Musa’s UCT experience included a stint as an assistant researcher at the Democratic Governance and Rights Unit within the Faculty of Law, which exposed him to judicial governance issues across the continent. He also undertook field research in Botswana, Kenya, Malawi, Namibia, Tanzania and Zimbabwe, and was a clerk for the Chief of Justice and Judges of Appeal at the Supreme Court of Namibia. He also tutored, lectured and invigilated classes at UCT.
In addition, Musa spent a year with 180 other LLM students from 70 different countries at Harvard Law School. He describes his time there as “a full learning experience”, which not only exposed him to how “law and life are done differently elsewhere”, but also challenged him.
“I never worked as hard as I did at Harvard,” he said.
“It taught me just how far the human mind can stretch if one allows it. It was not a comfort zone and I loved that the most. It pushed my boundaries and horizons, and it made me a better lawyer and a better human being. The experience was overwhelming – from the lecture room to what we learnt from each other in the dorms, corridors, sports fields and during other campus activities, to exploring the American society and how Americans live.”
“There is nothing magical about the path I have travelled. It is possible for anyone who dares to dream big and apply themselves fully.”
Determined to “learn and earn” beyond the classroom, Musa also participated in Harvard Advocates for Human Rights activities, was a senior editor for the Harvard Journal of Law and Public Policy, worked as a research assistant to a prominent professor of constitutional law, and was engaged in the Harvard Human Rights Program. Shortly before leaving Harvard, he was awarded a Harvard public service fellowship called the Kaufman Fellowship, which recognises “exceptional promise for a successful public service career”.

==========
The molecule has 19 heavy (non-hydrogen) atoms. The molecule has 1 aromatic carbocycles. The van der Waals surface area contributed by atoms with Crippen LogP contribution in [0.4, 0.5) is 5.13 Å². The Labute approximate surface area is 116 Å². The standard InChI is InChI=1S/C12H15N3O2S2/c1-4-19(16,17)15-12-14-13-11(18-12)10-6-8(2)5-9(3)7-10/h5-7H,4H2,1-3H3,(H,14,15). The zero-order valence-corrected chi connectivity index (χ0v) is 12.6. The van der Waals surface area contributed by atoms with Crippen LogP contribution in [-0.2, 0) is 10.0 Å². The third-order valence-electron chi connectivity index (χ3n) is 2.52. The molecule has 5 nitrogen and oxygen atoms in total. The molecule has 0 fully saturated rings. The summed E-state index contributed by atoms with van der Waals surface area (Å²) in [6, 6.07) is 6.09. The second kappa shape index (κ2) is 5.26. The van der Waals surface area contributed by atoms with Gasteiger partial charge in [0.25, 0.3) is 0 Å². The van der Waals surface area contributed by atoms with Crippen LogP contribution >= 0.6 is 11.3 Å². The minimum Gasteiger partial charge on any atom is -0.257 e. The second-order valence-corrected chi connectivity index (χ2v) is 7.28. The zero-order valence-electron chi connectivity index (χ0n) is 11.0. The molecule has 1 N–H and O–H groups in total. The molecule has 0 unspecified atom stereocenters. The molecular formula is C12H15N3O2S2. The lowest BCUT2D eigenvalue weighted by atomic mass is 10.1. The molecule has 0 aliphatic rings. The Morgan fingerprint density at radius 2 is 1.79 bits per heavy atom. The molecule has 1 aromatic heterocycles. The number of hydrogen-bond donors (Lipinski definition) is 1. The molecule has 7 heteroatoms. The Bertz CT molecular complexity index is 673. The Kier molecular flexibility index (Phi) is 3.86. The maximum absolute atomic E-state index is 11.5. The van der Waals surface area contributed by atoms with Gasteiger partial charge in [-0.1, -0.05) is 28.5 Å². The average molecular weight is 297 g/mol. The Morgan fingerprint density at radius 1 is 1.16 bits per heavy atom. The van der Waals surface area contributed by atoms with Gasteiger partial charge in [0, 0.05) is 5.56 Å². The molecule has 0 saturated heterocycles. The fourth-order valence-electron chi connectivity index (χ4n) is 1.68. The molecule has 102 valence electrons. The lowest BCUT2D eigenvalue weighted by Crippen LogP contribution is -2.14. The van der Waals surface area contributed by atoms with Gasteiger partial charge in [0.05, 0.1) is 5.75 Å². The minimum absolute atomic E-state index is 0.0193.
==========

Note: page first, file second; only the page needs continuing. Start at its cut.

Encouraged by the support and goodwill that he has received from others, Musa takes every opportunity to inspire the people he meets.
“For instance, I became friends with one of the security guys in the UCT Law Library,” he said.
“At some point I brought him a T-shirt from Harare similar to one he had seen me wearing and liked. When I met him after I had been to Harvard, he told me that, motivated by me, he was now studying.”
Based on his experience, Musa’s advice to others is pragmatic: “There is nothing magical about the path I have travelled . . . It is possible for anyone who dares to dream big and applies themselves fully. It is a tough world, but the world is willing to listen and to conspire in aid of anyone who shows promise, commitment and the tenacity to achieve their dreams – especially dreams that will help others. Also, read widely and stay abreast of developments all around you.”
Once he has graduated, Musa hopes to turn his thesis into a book. Above all, is set on helping to find solutions to the Zimbabwean crisis.
“Most [of] my work will be Zimbabwe-focused. It surprises many people that I chose to return home, but I feel like my work has the most value here at this point in time. I will play my part through civil society, various citizen platforms and, if need be, through the technocratic spaces of government or any other platform with a meaningful agenda to help find a solution for the Zimbabwean people.”